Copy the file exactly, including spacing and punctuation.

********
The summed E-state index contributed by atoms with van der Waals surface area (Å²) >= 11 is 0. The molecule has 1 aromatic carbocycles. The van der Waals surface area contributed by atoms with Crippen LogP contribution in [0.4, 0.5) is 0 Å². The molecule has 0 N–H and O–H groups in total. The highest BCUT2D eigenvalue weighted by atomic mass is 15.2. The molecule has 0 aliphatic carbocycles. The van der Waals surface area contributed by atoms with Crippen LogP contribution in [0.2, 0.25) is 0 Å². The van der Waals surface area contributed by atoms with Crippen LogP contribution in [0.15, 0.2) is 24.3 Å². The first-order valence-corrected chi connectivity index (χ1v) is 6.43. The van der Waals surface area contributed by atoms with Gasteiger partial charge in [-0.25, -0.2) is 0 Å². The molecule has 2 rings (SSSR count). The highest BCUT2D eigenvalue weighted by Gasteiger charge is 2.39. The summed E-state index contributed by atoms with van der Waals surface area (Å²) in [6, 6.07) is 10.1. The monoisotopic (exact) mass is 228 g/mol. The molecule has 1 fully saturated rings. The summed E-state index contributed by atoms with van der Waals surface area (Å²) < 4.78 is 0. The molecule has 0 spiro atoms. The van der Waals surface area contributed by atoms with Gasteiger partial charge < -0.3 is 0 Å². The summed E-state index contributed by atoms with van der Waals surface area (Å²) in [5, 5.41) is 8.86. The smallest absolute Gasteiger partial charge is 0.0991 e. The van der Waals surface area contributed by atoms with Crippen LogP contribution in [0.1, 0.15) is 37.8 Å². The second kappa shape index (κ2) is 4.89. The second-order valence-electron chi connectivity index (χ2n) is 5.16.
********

The summed E-state index contributed by atoms with van der Waals surface area (Å²) >= 11 is 0. The molecule has 1 aromatic carbocycles. The van der Waals surface area contributed by atoms with Crippen LogP contribution in [0.4, 0.5) is 0 Å². The molecule has 0 N–H and O–H groups in total. The highest BCUT2D eigenvalue weighted by atomic mass is 15.2. The molecule has 0 aliphatic carbocycles. The van der Waals surface area contributed by atoms with Crippen LogP contribution in [0.2, 0.25) is 0 Å². The van der Waals surface area contributed by atoms with Crippen LogP contribution in [0.15, 0.2) is 24.3 Å². The first-order valence-corrected chi connectivity index (χ1v) is 6.43. The van der Waals surface area contributed by atoms with Gasteiger partial charge in [-0.25, -0.2) is 0 Å². The molecule has 2 rings (SSSR count). The highest BCUT2D eigenvalue weighted by Gasteiger charge is 2.39. The summed E-state index contributed by atoms with van der Waals surface area (Å²) in [6, 6.07) is 10.1. The monoisotopic (exact) mass is 228 g/mol. The molecule has 1 fully saturated rings. The summed E-state index contributed by atoms with van der Waals surface area (Å²) < 4.78 is 0. The molecule has 0 spiro atoms. The van der Waals surface area contributed by atoms with Gasteiger partial charge < -0.3 is 0 Å². The summed E-state index contributed by atoms with van der Waals surface area (Å²) in [5, 5.41) is 8.86. The smallest absolute Gasteiger partial charge is 0.0991 e. The van der Waals surface area contributed by atoms with Crippen LogP contribution in [0.1, 0.15) is 37.8 Å². The second kappa shape index (κ2) is 4.89. The second-order valence-electron chi connectivity index (χ2n) is 5.16.